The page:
But so far, Tracy Whitfield has found that her requests for a seat that will accommodate her needs at the November concert have gone unheeded.
Whitfield has been legally blind for nearly all of her adult life, after suddenly losing much of her sight when she was 19 years old.
That change was very hard for Whitfield to cope with, a difficult time she recalls as a depressing period in which she even had thoughts of suicide.
"I would say one of the things that got me through was actually listening to Stevie Wonder," said Whitfield, who is now 40. "He was this sort of, noteworthy, inspirational blind musician. So for me as a woman without sight at the age…he was inspiring."
She's had the fortune to attend shows by Wonder twice in the past — once in Montreal and once in Toronto. But Whitfield has never been able to get the kind of accessible seating that will allow her to actually see the singer perform.
Thus for her to fully enjoy the upcoming Wonder show, Whitfield said she'll need to be sitting in the front row, so that she'll be able to watch him on stage.
"I can't read small font, for instance, so I use a large monitor at work, I read electronic books and have to use really large fonts and formats to read those things," Whitfield told CBC News in an interview. "Seeing people is also challenging, so if I’m too far away from anything, I can't see it."
Whitfield began calling Ticketmaster last Tuesday about securing an accessible seat to meet her needs at the November show. She was initially told that the venue has only accessibility seats for mobility.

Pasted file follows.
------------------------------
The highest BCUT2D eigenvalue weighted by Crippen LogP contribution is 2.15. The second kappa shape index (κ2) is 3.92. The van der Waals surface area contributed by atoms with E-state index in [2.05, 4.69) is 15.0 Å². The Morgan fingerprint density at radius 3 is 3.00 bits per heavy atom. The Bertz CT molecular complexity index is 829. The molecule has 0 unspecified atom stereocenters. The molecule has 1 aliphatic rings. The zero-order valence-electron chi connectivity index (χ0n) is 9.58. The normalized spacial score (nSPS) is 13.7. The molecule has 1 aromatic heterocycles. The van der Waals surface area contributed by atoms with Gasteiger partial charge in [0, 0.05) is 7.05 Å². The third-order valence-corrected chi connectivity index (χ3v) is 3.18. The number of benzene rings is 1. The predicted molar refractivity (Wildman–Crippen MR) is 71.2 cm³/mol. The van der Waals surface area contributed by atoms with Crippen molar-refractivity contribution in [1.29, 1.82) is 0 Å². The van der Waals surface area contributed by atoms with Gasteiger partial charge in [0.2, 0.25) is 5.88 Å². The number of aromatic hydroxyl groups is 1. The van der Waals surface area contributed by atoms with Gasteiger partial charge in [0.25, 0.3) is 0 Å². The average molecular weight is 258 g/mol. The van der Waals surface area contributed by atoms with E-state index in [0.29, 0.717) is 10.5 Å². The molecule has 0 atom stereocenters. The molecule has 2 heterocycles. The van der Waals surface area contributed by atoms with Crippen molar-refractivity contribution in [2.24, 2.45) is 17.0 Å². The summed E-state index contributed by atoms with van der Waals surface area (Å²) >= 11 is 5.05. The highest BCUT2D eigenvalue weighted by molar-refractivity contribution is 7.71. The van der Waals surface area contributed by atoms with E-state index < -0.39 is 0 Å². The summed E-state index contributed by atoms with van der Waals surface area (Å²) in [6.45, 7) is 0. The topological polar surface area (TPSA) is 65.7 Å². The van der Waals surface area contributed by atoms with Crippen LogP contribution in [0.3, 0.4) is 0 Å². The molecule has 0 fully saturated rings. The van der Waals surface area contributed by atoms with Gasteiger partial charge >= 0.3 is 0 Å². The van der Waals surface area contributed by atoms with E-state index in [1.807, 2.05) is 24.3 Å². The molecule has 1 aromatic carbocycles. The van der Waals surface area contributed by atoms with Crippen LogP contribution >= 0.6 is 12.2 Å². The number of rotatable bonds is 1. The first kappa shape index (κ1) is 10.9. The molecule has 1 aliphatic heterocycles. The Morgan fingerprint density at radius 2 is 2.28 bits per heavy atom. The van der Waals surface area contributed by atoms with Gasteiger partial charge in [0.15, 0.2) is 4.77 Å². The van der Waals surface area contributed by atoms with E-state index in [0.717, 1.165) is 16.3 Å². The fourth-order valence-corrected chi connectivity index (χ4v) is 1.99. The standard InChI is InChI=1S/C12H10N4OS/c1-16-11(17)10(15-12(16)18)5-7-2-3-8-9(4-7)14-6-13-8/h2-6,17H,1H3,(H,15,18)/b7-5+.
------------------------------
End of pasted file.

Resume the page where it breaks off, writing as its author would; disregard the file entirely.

"The irony of this … is that this is a Stevie Wonder concert, so this is an individual who is blind and there is no policy at this concert to provide accessibility for individuals with sight impairments," she said.
Seats in the sixth row were available, but she says that wouldn't be any use for her.
"Front row seats for me aren’t a luxury like they may be for some people, they're a necessity," she said.
"That's how we ensure I can actually see something and I'm not prepared to pay $150 a ticket for seats in the sixth row, which for me is the equivalent of sitting in like, the 50th row."
Whitfield declined those seats, but continued to contact the people involved with the concert.
On Monday, she was offered seats in the 21st row.
Ticketmaster's website indicates that the company sells tickets "on behalf of promoters, teams, artists and venues," but it doesn’t determine the availability of those seats, nor their accessibility.
After CBC News inquired about Whitfield’s situation, a Ticketmaster representative emailed Whitfield on Monday afternoon to apologize and to stress that the handling of her inquiry was "not typical" for the company.
"We've sent a request for clarification to the promoter for Stevie Wonder," the email said.
The venue in this case is Maple Leaf Sports and Entertainment's Air Canada Centre, which told CBC it does accommodate the visually impaired.
"With each event, our fan services team works to ensure a great experience for every fan that comes into our building. When fans contact us with an accessibility inquiry, we work with our event partners, in this case Live Nation, to address each need," said Dave Haggith, a spokesperson for Maple Leaf Sports and Entertainment.
Live Nation, the concert promoter, has told CBC News that there are a limited number of front-row seats, but the company is "still working" on the situation with the venue.